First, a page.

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It’s a good question. Why is flicker still a problem in LED installations? LED is no longer a ‘new’ technology – although admittedly, it is still in its infancy compared to incandescent bulbs.

LED technology has progressed a huge amount since it was first introduced to the mainstream market, with better tone, more versatility and a wider range of compatible products. There are now LED solutions for almost every lighting installation, from domestic bulbs that fit standard light fittings to sophisticated warm tone downlights.

So why do so many LED installers still encounter unexpected flicker? Here are the top three reasons we’ve encountered in our testing room.

#1 Incompatible dimmers

At the risk of sounding like a broken record, TRIAC dimmers just don’t work with LED lighting. The current interruption method used in a TRIAC dimmer is incompatible with an LED’s continuous current: the flicker that you can see when an LED is dimmed to lower levels is caused by a small copper coil vibrating inside the dimmer’s circuit.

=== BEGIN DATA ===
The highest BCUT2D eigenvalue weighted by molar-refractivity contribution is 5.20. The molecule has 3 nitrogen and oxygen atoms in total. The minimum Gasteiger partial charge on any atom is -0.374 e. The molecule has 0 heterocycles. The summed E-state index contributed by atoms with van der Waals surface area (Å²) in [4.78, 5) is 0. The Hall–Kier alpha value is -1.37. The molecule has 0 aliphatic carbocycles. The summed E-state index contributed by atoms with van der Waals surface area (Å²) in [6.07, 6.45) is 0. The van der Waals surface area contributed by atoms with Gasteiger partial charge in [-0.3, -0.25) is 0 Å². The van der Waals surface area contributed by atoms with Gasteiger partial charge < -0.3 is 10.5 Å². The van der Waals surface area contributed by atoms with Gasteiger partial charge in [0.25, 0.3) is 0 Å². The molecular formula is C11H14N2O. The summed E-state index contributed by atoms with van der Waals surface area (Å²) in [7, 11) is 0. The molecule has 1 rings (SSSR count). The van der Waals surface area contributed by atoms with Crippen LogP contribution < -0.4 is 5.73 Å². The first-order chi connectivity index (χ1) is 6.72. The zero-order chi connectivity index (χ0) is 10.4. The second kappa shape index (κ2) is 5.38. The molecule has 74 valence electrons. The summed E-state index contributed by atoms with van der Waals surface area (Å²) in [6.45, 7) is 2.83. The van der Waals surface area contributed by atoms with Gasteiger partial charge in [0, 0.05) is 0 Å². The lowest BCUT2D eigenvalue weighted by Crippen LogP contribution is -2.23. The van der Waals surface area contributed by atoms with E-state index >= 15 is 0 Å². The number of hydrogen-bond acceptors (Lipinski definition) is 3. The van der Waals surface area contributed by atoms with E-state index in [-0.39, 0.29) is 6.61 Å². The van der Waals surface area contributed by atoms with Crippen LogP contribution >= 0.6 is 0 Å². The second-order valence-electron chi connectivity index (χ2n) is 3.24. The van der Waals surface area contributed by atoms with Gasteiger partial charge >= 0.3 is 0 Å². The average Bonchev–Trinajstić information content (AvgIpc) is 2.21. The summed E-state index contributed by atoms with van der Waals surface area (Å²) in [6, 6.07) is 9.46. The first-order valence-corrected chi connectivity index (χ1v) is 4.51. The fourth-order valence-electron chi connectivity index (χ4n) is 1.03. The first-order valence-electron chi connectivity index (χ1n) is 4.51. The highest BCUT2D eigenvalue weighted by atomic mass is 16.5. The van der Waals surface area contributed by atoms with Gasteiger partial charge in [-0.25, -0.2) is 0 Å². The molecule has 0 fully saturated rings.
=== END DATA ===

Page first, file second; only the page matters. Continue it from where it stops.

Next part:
Paired with an incandescent light, this interrupts the power supply to lower the level of light emitted. Paired with an LED, however, and that power interruption becomes visible.

#2 Poor quality LEDs

Thankfully, it looks as though the influx of poor quality LED imports is slowing, as contractors and suppliers alike get wise to the problems they cause. Most wholesalers will be able to recommend good quality LED brands that have a good reputation for compatibility.

#3 Mislabelled LED packaging

Sometimes, there can be a huge disparity between the actual wattage of an LED lamp and the wattage printed on the box. While a lamp may only use 12 watts once it’s up and running, it could take a lot more than that to get started, thanks to the inrush current. This power surge on start-up can peak at more than double the wattage advertised on the packaging. That 12 watt lamp, for instance, could reach 30 watts for that brief ‘powering up’ period, causing the dimmer to overload and flicker or even drop out entirely.